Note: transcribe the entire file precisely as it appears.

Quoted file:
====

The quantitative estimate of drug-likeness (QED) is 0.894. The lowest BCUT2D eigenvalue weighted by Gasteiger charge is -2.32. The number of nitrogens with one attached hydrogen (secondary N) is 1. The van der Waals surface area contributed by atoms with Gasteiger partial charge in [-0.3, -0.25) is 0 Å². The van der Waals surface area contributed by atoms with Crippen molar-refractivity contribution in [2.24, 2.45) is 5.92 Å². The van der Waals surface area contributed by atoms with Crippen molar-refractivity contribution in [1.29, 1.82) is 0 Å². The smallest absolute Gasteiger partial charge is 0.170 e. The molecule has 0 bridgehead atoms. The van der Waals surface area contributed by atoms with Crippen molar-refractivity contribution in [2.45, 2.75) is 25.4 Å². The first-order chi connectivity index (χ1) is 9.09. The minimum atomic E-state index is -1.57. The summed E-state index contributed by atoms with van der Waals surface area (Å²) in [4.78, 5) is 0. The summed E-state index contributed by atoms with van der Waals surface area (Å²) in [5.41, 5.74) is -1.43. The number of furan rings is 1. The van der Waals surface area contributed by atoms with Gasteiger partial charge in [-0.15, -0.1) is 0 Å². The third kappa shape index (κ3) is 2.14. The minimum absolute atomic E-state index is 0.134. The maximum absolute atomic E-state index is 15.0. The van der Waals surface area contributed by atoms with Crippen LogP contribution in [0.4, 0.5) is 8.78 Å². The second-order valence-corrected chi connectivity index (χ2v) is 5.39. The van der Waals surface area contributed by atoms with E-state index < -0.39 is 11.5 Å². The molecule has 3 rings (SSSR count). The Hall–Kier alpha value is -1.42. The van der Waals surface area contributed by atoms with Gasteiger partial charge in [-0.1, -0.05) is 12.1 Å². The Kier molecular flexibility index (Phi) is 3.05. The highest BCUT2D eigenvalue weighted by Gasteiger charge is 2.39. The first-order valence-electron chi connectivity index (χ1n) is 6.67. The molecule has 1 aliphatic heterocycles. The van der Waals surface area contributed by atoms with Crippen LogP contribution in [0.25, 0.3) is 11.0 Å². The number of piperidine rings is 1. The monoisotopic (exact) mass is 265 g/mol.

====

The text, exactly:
The quantitative estimate of drug-likeness (QED) is 0.894. The lowest BCUT2D eigenvalue weighted by Gasteiger charge is -2.32. The number of nitrogens with one attached hydrogen (secondary N) is 1. The van der Waals surface area contributed by atoms with Gasteiger partial charge in [-0.3, -0.25) is 0 Å². The van der Waals surface area contributed by atoms with Crippen molar-refractivity contribution in [2.24, 2.45) is 5.92 Å². The van der Waals surface area contributed by atoms with Crippen molar-refractivity contribution in [1.29, 1.82) is 0 Å². The smallest absolute Gasteiger partial charge is 0.170 e. The molecule has 0 bridgehead atoms. The van der Waals surface area contributed by atoms with Crippen molar-refractivity contribution in [2.45, 2.75) is 25.4 Å². The first-order chi connectivity index (χ1) is 9.09. The minimum atomic E-state index is -1.57. The summed E-state index contributed by atoms with van der Waals surface area (Å²) in [4.78, 5) is 0. The summed E-state index contributed by atoms with van der Waals surface area (Å²) in [5.41, 5.74) is -1.43. The number of furan rings is 1. The van der Waals surface area contributed by atoms with Gasteiger partial charge in [-0.15, -0.1) is 0 Å². The third kappa shape index (κ3) is 2.14. The minimum absolute atomic E-state index is 0.134. The maximum absolute atomic E-state index is 15.0. The van der Waals surface area contributed by atoms with Crippen LogP contribution in [0.4, 0.5) is 8.78 Å². The second-order valence-corrected chi connectivity index (χ2v) is 5.39. The van der Waals surface area contributed by atoms with E-state index < -0.39 is 11.5 Å². The molecule has 3 rings (SSSR count). The Hall–Kier alpha value is -1.42. The van der Waals surface area contributed by atoms with Gasteiger partial charge in [-0.1, -0.05) is 12.1 Å². The Kier molecular flexibility index (Phi) is 3.05. The highest BCUT2D eigenvalue weighted by Gasteiger charge is 2.39. The first-order valence-electron chi connectivity index (χ1n) is 6.67. The molecule has 1 aliphatic heterocycles. The van der Waals surface area contributed by atoms with Crippen LogP contribution in [0.25, 0.3) is 11.0 Å². The number of piperidine rings is 1. The monoisotopic (exact) mass is 265 g/mol.